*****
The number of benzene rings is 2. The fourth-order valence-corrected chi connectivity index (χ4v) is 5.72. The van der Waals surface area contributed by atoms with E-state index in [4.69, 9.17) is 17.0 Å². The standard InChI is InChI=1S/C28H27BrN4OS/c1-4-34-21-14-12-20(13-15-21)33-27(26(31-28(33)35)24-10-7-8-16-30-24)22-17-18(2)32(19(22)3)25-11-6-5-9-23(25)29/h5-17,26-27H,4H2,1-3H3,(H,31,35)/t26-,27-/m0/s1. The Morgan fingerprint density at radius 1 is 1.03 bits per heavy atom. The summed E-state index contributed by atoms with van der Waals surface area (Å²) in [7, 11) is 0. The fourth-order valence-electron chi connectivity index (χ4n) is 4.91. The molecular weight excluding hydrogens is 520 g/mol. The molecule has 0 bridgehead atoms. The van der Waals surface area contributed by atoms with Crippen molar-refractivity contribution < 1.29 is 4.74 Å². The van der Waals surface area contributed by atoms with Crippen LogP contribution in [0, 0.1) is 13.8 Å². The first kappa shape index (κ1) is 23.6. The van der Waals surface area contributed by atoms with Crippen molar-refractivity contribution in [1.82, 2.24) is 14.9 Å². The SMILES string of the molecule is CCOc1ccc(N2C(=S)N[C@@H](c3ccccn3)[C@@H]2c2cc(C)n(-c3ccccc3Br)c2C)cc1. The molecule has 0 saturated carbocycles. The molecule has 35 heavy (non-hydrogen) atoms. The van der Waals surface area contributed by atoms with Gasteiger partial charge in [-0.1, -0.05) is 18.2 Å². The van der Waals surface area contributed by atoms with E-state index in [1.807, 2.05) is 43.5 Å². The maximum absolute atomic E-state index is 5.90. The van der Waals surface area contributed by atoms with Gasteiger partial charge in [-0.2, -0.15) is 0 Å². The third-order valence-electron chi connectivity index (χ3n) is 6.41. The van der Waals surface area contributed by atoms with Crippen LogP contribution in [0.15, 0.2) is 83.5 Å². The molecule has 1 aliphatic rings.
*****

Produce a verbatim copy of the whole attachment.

The number of benzene rings is 2. The fourth-order valence-corrected chi connectivity index (χ4v) is 5.72. The van der Waals surface area contributed by atoms with E-state index in [4.69, 9.17) is 17.0 Å². The standard InChI is InChI=1S/C28H27BrN4OS/c1-4-34-21-14-12-20(13-15-21)33-27(26(31-28(33)35)24-10-7-8-16-30-24)22-17-18(2)32(19(22)3)25-11-6-5-9-23(25)29/h5-17,26-27H,4H2,1-3H3,(H,31,35)/t26-,27-/m0/s1. The Morgan fingerprint density at radius 1 is 1.03 bits per heavy atom. The summed E-state index contributed by atoms with van der Waals surface area (Å²) in [7, 11) is 0. The fourth-order valence-electron chi connectivity index (χ4n) is 4.91. The molecular weight excluding hydrogens is 520 g/mol. The molecule has 0 bridgehead atoms. The van der Waals surface area contributed by atoms with Crippen molar-refractivity contribution < 1.29 is 4.74 Å². The van der Waals surface area contributed by atoms with Crippen LogP contribution in [0, 0.1) is 13.8 Å². The first kappa shape index (κ1) is 23.6. The van der Waals surface area contributed by atoms with Crippen molar-refractivity contribution in [1.82, 2.24) is 14.9 Å². The SMILES string of the molecule is CCOc1ccc(N2C(=S)N[C@@H](c3ccccn3)[C@@H]2c2cc(C)n(-c3ccccc3Br)c2C)cc1. The molecule has 0 saturated carbocycles. The molecule has 35 heavy (non-hydrogen) atoms. The van der Waals surface area contributed by atoms with Gasteiger partial charge in [-0.1, -0.05) is 18.2 Å². The van der Waals surface area contributed by atoms with E-state index in [1.807, 2.05) is 43.5 Å². The maximum absolute atomic E-state index is 5.90. The van der Waals surface area contributed by atoms with Gasteiger partial charge in [-0.2, -0.15) is 0 Å². The third-order valence-electron chi connectivity index (χ3n) is 6.41. The van der Waals surface area contributed by atoms with Crippen LogP contribution in [0.15, 0.2) is 83.5 Å². The molecule has 1 aliphatic rings.